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  • Reverend James Squire

I Have a Secret



I had recent conversations with a physician whose generic response to my questions was, “Remember we talked about that. There was so much covered that it is understandable that you don’t remember that point. Remember we talked about that.” After several of these exchanges I severed the relationship. She didn’t know my secret and few others do as well.


Perhaps one of my most important learning experiences, in addition to being a laborer in a steel mill, was doing another graduate degree in psychology at Duke and doing an internship at the same time in counseling at Duke Medical Center. I knew I was being trained by the professors and supervisors who were the best with classmates who were the best. They all made it an awesome educational experience.


I can remember every word of every important exchange that I am in when I can’t remember much about food that I ate at a great restaurant. People are important to me. Food not so much. This level of remembering did not come naturally to me. It was taught to me at Duke.


I had read Richard Chessick’s book, How Psychotherapy Heals, where he emphasized empathy and unconditional positive regard for the patient (suspend judgement), but he left out something that could be, in my opinion, just as important. Remembering everything about the exchanges.


It comes naturally to actors and singers where I am always aware how singers and actors can remember every word of a song or a script until it becomes naturally part of them. I stand in awe of their ability to do that.


At Duke, we had to write verbatims after contact with certain patients. We were trained to focus intently and completely on the person who we were counseling. We had to fully enter their world. These word for word documents of our exchanges were required. Just to keep everyone on the level, some exchanges of sessions were recorded.


The supervisor would go over every exchange. He wasn’t interested in what you wished you had said as his focus was on the actual exchange itself. Counselors need to be doing meta-listening which means focusing on every nuance, hearing every emotion, and paying attention to what is not said. Listening to what is not said can be more important that hearing the spoken word or seeing the body language of another.


I found it frustrating, humbling, and embarrassing in the beginning of the process to learn how to do this which takes intense focus. It sounded easy enough for me to do. It turned out to be very difficult but important if not critical. Your mindset has to be total focus on the other.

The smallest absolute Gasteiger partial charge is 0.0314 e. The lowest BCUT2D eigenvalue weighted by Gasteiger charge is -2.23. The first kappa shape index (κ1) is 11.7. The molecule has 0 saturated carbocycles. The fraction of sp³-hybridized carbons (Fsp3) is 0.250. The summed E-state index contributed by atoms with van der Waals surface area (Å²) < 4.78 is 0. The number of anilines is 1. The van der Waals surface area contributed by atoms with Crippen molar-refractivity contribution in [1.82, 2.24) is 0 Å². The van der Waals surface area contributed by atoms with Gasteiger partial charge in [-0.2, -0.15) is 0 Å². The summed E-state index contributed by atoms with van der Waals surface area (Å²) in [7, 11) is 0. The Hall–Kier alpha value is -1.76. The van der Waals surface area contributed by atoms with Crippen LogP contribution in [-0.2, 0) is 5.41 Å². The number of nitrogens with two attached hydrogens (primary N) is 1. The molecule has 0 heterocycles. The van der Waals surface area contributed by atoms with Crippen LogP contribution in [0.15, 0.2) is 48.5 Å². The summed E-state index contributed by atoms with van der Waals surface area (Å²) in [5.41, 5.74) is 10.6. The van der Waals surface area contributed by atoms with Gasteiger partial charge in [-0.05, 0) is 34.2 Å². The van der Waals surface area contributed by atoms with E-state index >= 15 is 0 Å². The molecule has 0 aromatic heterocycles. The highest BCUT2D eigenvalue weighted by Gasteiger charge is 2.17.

If you are an actor, particularly an understudy, or a singer, you know how hard this can be for people like me who had to be taught this skill with a recommendation needed from supervisors to bigger things in the process.


You can try it out yourself. Watch a drama on TV that has dialogue with this deep focus as your mindset, tape the drama for 15 minutes (later you can extend the time), turn off the TV and see how much of the exchanges come immediately back to you. You have to write them down. Then watch the recording again to see how you did. It’s even harder than the understudy’s work at a Broadway musical because you are getting one shot to get it right. Some of you will be able to do this. Others, like me, will struggle with it at first.


If there is time after a session, I also reflect on what I could have done differently, meaning better, to be helpful to the other person. This is for the important exchanges only not for the everyday conversations.


I can remember many of the 1000(s) of students’ names that I have taught. I can remember exactly where I taught them in classrooms for classes. I can’t remember their class year, but my spouse who is aware of this “gift” can’t figure out why I can’t remember basic stuff like turning on a loaded dishwasher or running an errand or what we had for dinner at a great restaurant.


Two stories will serve as examples of the importance of meta-listening.


One of my friends is a recently deceased trial attorney who made a fortune in handling Workers Compensation Cases. I asked him what was the most important class that he took in law school to be so successful as a litigator. His response was, “None of them! What helped me to be a good litigator were the drama courses I took as an undergraduate. I could read a jury quickly, and most important, those classes taught me how to remember every word in an exchange.”


When I was working in a parish in Swarthmore right after Duke, I started a counseling center with some like-minded people for the people of Chester who did not have many services for counseling. We saw some pretty scary people at the center. One of my colleagues was a former Roman Catholic priest who was gifted in theory, practice, and meta-listening to the point that he was caught off guard and attacked by a client. I was in the room next to his and could hear furniture being moved and some loud language. When I ran next door, his client had already leaving in a rush past me. When I asked Bill, what had happened as he gathered himself together, his first words were, “I wonder what he was trying to say before he became so angry?”


Richard Chessick needs to add meta-listening to those other important ingredients of empathy and unconditional positive regard. You need to have all three to see how psychotherapy heals.

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